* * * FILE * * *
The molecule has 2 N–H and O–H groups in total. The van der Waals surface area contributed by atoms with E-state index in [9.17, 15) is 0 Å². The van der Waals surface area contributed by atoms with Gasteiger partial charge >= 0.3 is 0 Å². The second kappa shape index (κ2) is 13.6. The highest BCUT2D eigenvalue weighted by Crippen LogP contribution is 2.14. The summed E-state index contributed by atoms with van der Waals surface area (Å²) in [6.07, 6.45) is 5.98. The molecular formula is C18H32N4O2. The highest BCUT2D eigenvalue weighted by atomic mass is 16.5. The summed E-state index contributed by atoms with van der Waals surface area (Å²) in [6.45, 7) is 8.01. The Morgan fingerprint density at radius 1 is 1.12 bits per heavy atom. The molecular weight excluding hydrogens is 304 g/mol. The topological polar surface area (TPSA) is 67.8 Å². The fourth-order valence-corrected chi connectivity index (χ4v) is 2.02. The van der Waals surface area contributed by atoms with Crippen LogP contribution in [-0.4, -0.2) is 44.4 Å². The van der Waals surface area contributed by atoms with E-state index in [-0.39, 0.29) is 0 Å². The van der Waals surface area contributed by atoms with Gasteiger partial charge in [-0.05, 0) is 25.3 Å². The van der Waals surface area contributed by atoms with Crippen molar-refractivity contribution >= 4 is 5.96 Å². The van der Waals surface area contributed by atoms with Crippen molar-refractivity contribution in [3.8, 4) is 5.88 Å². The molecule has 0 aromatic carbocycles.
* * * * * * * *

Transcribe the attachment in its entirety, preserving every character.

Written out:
The molecule has 2 N–H and O–H groups in total. The van der Waals surface area contributed by atoms with E-state index in [9.17, 15) is 0 Å². The van der Waals surface area contributed by atoms with Gasteiger partial charge >= 0.3 is 0 Å². The second kappa shape index (κ2) is 13.6. The highest BCUT2D eigenvalue weighted by Crippen LogP contribution is 2.14. The summed E-state index contributed by atoms with van der Waals surface area (Å²) in [6.07, 6.45) is 5.98. The molecular formula is C18H32N4O2. The highest BCUT2D eigenvalue weighted by atomic mass is 16.5. The summed E-state index contributed by atoms with van der Waals surface area (Å²) in [6.45, 7) is 8.01. The Morgan fingerprint density at radius 1 is 1.12 bits per heavy atom. The molecular weight excluding hydrogens is 304 g/mol. The topological polar surface area (TPSA) is 67.8 Å². The fourth-order valence-corrected chi connectivity index (χ4v) is 2.02. The van der Waals surface area contributed by atoms with Crippen LogP contribution in [-0.4, -0.2) is 44.4 Å². The van der Waals surface area contributed by atoms with E-state index in [-0.39, 0.29) is 0 Å². The van der Waals surface area contributed by atoms with Gasteiger partial charge in [-0.05, 0) is 25.3 Å². The van der Waals surface area contributed by atoms with Crippen molar-refractivity contribution >= 4 is 5.96 Å². The van der Waals surface area contributed by atoms with Crippen molar-refractivity contribution in [3.8, 4) is 5.88 Å². The molecule has 0 aromatic carbocycles.